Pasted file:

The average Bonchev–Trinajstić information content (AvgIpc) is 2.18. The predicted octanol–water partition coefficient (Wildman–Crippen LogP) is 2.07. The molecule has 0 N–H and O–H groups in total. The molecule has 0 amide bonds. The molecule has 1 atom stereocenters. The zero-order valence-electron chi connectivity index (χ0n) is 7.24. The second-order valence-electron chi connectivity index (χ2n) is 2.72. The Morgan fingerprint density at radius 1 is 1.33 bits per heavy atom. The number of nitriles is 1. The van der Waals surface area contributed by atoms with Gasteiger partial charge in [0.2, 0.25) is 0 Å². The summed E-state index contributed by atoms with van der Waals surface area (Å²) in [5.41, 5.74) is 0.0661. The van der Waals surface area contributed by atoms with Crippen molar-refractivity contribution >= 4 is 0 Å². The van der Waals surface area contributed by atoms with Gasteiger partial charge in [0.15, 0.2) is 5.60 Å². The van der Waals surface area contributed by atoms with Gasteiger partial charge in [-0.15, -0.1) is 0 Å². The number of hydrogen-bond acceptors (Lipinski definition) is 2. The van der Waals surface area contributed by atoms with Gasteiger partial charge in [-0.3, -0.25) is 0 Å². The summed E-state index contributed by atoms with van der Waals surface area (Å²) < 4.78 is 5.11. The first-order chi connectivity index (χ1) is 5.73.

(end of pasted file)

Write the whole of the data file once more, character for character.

The average Bonchev–Trinajstić information content (AvgIpc) is 2.18. The predicted octanol–water partition coefficient (Wildman–Crippen LogP) is 2.07. The molecule has 0 N–H and O–H groups in total. The molecule has 0 amide bonds. The molecule has 1 atom stereocenters. The zero-order valence-electron chi connectivity index (χ0n) is 7.24. The second-order valence-electron chi connectivity index (χ2n) is 2.72. The Morgan fingerprint density at radius 1 is 1.33 bits per heavy atom. The number of nitriles is 1. The van der Waals surface area contributed by atoms with Gasteiger partial charge in [0.2, 0.25) is 0 Å². The summed E-state index contributed by atoms with van der Waals surface area (Å²) in [5.41, 5.74) is 0.0661. The van der Waals surface area contributed by atoms with Crippen molar-refractivity contribution >= 4 is 0 Å². The van der Waals surface area contributed by atoms with Gasteiger partial charge in [0.15, 0.2) is 5.60 Å². The van der Waals surface area contributed by atoms with Gasteiger partial charge in [-0.15, -0.1) is 0 Å². The number of hydrogen-bond acceptors (Lipinski definition) is 2. The van der Waals surface area contributed by atoms with Gasteiger partial charge in [-0.3, -0.25) is 0 Å². The summed E-state index contributed by atoms with van der Waals surface area (Å²) < 4.78 is 5.11. The first-order chi connectivity index (χ1) is 5.73.